5 ways to make a serviced apartment feel like home
There’s nothing quite like the feeling of being at home; the familiarity of putting the kettle on for a cup of tea, or sitting down on your own sofa in front of the TV. But when you’re travelling, how do you replicate that feeling? How do you make someone feel as though they are truly welcome?
At Saco Apartments, making people feel at home is what they do. One of the UK’s leading providers of serviced apartments, they pride themselves on their warm, friendly welcome and the value, choice and flexibility that isn’t available in traditional hotels. So when Epic Properties, which owns, manages and develops real estate internationally, came to us with a brief to convert two buildings on the corner of Moorgate and London Wall into 21 serviced apartments for Saco, we knew that the success of the project would depend on us creating architecture that evoked a feeling of home from home. Here are five key emotions that we feel home evokes, and design solutions that helped us to address them at The Moorgate:
when you come home, you want to feel a sense of belonging – that you and your home belong to the space and place you are in. Originally built as townhouses in the 1780s and 1830s, the buildings on the corner of Moorgate and London Wall had been used most recently as offices and had become derelict and rundown, so we spent time making sure the interiors had a material palette and language that was rich enough to complement both the aparthotel’s historic context and its use as a home from home. The result is a move from a compressed, dark palette in the reception and lobby, with dark timber floors, joinery and ceiling panels, which then open up to light-filled living areas and bedrooms.
Comfort in buildings depends on the accommodation of the senses – the feeling of being warm, bathed in light, able to see and touch high-quality materials, and protected from the sound of other guests or the traffic outside. For the Moorgate, we specified high-quality windows, floors and services that created warm, light and sound- proofed spaces. Moreover, we restored and refurnished the building’s original fabric, including cornices, dados and window shutters, and inserted new, more contemporary elements in the kitchens and bathrooms.
When you arrive home, you want to feel safe from the world outside. So, we created a new main entrance on Moorgate that leads to an intimate, quiet and light-filled reception area in the heart of the building that provides a safe, secure “cocoon” for guests.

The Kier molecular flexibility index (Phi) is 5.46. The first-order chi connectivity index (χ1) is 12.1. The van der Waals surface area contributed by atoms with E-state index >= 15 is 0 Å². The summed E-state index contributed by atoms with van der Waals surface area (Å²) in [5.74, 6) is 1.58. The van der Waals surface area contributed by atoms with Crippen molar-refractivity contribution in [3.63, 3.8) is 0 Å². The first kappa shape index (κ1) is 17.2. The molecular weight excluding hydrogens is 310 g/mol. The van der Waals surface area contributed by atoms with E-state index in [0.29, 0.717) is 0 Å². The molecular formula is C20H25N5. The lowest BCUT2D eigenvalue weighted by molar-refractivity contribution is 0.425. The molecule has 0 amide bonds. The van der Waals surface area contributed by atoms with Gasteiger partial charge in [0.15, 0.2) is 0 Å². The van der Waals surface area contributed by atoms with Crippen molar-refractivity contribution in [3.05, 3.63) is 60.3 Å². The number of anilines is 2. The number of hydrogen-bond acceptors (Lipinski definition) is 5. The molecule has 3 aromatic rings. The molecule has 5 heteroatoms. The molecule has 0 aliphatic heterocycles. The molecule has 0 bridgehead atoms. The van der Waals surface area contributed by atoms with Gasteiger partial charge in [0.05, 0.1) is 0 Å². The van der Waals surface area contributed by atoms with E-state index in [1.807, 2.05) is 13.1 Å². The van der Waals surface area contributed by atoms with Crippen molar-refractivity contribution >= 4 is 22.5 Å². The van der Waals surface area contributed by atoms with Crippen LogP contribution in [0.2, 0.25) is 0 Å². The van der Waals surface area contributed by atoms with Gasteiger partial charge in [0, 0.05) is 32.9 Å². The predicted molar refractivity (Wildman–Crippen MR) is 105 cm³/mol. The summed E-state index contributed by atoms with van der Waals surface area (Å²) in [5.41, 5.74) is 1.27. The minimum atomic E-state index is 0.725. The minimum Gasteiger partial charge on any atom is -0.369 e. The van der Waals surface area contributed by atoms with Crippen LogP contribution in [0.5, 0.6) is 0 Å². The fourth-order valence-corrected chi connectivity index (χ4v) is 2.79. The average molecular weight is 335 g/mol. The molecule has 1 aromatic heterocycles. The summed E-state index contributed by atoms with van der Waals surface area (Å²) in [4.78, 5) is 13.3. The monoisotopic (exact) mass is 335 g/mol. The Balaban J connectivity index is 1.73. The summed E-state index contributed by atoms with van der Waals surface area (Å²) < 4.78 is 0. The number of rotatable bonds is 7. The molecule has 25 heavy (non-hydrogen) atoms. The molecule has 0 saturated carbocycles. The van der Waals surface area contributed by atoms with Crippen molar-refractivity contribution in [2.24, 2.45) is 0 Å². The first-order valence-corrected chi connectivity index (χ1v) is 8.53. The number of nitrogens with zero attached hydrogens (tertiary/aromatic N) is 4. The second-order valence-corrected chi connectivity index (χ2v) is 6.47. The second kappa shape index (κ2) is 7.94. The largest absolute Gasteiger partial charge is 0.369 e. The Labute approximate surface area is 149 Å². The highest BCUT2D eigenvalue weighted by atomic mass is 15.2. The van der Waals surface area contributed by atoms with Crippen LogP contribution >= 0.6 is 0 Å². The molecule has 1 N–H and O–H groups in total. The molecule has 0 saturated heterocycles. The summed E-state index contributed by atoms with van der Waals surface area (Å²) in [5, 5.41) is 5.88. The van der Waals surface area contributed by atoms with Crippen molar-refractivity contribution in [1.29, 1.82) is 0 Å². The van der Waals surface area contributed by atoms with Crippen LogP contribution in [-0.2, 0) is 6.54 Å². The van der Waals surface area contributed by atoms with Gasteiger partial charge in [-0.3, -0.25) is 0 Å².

One of the distinguishing features of serviced apartments from simply renting an apartment online is the level of service that comes with it – the feeling of having a host who is willing to listen to your needs and accommodate them. At the Moorgate reception and concierge are kept deliberately discreet, but effective.
If belonging, comfort, security and care are the prerequisites for feeling at home, then the greatest pleasure or happiness comes from a feeling of delight. In The Moorgate, we strived to achieve this not just with the careful detailing throughout, but with the journey through the building, which takes guests up a sculptural, white staircase, bathed in the natural glow of a skylight, which is carefully designed to respond to the angles of the building, giving guests a feeling of surprise as they move up through the building.
Although we had not worked on an apart-hotel previously, we did the same as we do with any project where we are working in an old building: we thought about what the people who use the building are going to need, took a pragmatic look at the current context and worked with, rather than against, the original building. The result is a home from home experience whose success lies in the building’s occupancy; the apartments have been nearly continuously booked since their opening, with repeat bookings from several guests wishing to spend more time in the historic heart of the City.